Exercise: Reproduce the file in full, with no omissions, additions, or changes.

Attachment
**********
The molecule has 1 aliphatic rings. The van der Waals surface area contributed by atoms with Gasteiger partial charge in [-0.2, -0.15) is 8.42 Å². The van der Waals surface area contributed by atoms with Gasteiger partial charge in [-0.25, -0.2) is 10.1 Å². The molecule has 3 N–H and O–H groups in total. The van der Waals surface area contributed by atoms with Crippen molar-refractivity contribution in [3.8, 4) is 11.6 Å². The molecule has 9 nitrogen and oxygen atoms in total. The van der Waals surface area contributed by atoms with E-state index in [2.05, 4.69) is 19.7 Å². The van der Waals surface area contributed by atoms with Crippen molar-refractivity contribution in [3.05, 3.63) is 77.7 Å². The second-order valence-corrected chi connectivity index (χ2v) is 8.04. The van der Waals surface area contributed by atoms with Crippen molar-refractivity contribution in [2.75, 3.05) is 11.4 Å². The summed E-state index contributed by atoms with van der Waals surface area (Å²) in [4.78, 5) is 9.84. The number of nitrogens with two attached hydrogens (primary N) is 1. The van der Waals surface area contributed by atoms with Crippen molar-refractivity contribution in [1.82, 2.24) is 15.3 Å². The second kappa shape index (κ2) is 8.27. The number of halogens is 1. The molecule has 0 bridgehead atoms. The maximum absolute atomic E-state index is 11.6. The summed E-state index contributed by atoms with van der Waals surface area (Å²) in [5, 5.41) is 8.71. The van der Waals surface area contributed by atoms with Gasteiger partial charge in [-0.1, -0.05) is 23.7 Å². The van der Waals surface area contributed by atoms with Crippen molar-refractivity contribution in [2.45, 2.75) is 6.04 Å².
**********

The molecule has 1 aliphatic rings. The van der Waals surface area contributed by atoms with Gasteiger partial charge in [-0.2, -0.15) is 8.42 Å². The van der Waals surface area contributed by atoms with Gasteiger partial charge in [-0.25, -0.2) is 10.1 Å². The molecule has 3 N–H and O–H groups in total. The van der Waals surface area contributed by atoms with Crippen molar-refractivity contribution in [3.8, 4) is 11.6 Å². The molecule has 9 nitrogen and oxygen atoms in total. The van der Waals surface area contributed by atoms with E-state index in [2.05, 4.69) is 19.7 Å². The van der Waals surface area contributed by atoms with Crippen molar-refractivity contribution in [3.05, 3.63) is 77.7 Å². The second-order valence-corrected chi connectivity index (χ2v) is 8.04. The van der Waals surface area contributed by atoms with Crippen molar-refractivity contribution in [2.75, 3.05) is 11.4 Å². The summed E-state index contributed by atoms with van der Waals surface area (Å²) in [4.78, 5) is 9.84. The number of nitrogens with two attached hydrogens (primary N) is 1. The van der Waals surface area contributed by atoms with Crippen molar-refractivity contribution in [1.82, 2.24) is 15.3 Å². The second kappa shape index (κ2) is 8.27. The number of halogens is 1. The molecule has 0 bridgehead atoms. The maximum absolute atomic E-state index is 11.6. The summed E-state index contributed by atoms with van der Waals surface area (Å²) in [5, 5.41) is 8.71. The van der Waals surface area contributed by atoms with Gasteiger partial charge in [-0.1, -0.05) is 23.7 Å². The van der Waals surface area contributed by atoms with Crippen molar-refractivity contribution in [2.45, 2.75) is 6.04 Å².